Here’s a report painting a VERY incomplete picture of “what a manufacturing skills gap of more than 2 million people will look like”.
Hundred of Embraco workers will very likely lose their jobs soon, because that company is moving production of its fridge compressors to Slovakia. Italian media, politicians and unions are (rightly) talking a lot of those workers. Almost nobody, however, is discussing what KIND of fridges and compressors should be produced, by Embraco or anybody else.
What do young surgeons and firefighters have in common? Let’s start from a new research which found that:
There is lot of fear around about robots, or more exactly software-powered automation, destroying jobs by the millions. But maybe there is still not enough awareness, and concern, about software creating jobs that only a robot would be happy, and fit, to do.
Five years ago I wrote that all of precarious workers of the Fiumicino airport should partner and tell, to the many private bus companies that move tourists in and out of the same airport:
(this is a translation of my Italian post of 2012 on the same issue. I’ve done it because the problem, and the need to solve it as imagined below, are still there)
The airport of Fiumicino offers a good example of the real, and really serious digital divide that afflicts many Italians. That divide is not the lack of broadband connectivity, smartphone or computers: it is the lack of knowledge and capability of using those tools for doing something that is actually, really useful for themselves. In the Fiumicino’s case, this can be seen by connecting three facts.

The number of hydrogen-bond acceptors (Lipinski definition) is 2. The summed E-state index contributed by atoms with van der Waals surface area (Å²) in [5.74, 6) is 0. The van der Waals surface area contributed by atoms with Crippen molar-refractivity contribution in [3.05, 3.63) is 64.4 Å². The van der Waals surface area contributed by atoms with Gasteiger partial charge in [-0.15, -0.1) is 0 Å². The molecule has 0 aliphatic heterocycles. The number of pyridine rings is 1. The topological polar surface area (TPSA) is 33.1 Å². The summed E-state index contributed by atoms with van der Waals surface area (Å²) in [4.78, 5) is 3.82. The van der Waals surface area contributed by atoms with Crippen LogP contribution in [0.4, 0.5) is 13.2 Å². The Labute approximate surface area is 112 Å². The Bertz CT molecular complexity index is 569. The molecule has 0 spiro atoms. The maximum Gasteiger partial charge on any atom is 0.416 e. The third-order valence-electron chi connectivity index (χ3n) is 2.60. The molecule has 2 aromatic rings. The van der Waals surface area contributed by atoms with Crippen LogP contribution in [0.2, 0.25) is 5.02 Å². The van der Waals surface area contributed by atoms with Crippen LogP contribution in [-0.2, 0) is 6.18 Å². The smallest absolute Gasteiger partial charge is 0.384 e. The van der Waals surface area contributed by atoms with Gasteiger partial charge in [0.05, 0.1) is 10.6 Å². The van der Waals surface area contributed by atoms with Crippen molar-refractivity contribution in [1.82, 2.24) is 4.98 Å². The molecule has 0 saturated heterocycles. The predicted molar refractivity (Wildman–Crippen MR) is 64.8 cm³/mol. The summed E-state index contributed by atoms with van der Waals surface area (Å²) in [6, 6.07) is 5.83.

I must be missing something. Seriously. Please explain it to me. First, I don’t get how Uber is still called or classified, or more exactly why so many people seem to continue to let Uber or anybody else get away with it. Second, I don’t get titles and posters like these about “Uber strikes” or “Uber unfairness”.
The 2011 European Open Days (*) covered a lot of very different topics, from local transportation to health, traffic, smart cities and education. Almost all these talks, however, starting from the plenary opening session had the same implicit basis, always given for granted without the smallest amount of doubt:
Please have a look at these pictures, taken in November 2010: